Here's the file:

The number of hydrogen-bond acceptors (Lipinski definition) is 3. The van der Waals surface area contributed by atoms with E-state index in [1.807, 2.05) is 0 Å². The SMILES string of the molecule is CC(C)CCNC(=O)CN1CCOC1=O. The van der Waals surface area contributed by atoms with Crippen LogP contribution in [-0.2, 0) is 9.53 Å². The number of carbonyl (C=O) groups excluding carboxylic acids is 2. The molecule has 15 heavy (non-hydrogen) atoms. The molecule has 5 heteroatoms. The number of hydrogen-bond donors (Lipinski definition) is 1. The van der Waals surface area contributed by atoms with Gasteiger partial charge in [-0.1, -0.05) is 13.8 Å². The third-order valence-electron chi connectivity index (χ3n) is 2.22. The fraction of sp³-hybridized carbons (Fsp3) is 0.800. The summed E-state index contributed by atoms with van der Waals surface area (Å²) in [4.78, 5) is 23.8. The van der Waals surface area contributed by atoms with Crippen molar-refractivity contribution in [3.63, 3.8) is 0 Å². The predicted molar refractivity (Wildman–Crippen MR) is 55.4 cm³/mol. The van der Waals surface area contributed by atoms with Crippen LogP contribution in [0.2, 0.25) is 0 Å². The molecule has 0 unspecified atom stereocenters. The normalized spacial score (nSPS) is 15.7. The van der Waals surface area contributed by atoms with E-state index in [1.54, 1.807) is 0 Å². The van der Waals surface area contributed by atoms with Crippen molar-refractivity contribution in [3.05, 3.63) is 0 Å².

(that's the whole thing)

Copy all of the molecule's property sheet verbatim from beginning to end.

The number of hydrogen-bond acceptors (Lipinski definition) is 3. The van der Waals surface area contributed by atoms with E-state index in [1.807, 2.05) is 0 Å². The SMILES string of the molecule is CC(C)CCNC(=O)CN1CCOC1=O. The van der Waals surface area contributed by atoms with Crippen LogP contribution in [-0.2, 0) is 9.53 Å². The number of carbonyl (C=O) groups excluding carboxylic acids is 2. The molecule has 15 heavy (non-hydrogen) atoms. The molecule has 5 heteroatoms. The number of hydrogen-bond donors (Lipinski definition) is 1. The van der Waals surface area contributed by atoms with Gasteiger partial charge in [-0.1, -0.05) is 13.8 Å². The third-order valence-electron chi connectivity index (χ3n) is 2.22. The fraction of sp³-hybridized carbons (Fsp3) is 0.800. The summed E-state index contributed by atoms with van der Waals surface area (Å²) in [4.78, 5) is 23.8. The van der Waals surface area contributed by atoms with Crippen molar-refractivity contribution in [3.63, 3.8) is 0 Å². The predicted molar refractivity (Wildman–Crippen MR) is 55.4 cm³/mol. The van der Waals surface area contributed by atoms with Crippen LogP contribution in [0.2, 0.25) is 0 Å². The molecule has 0 unspecified atom stereocenters. The normalized spacial score (nSPS) is 15.7. The van der Waals surface area contributed by atoms with E-state index in [1.54, 1.807) is 0 Å². The van der Waals surface area contributed by atoms with Crippen molar-refractivity contribution in [3.05, 3.63) is 0 Å².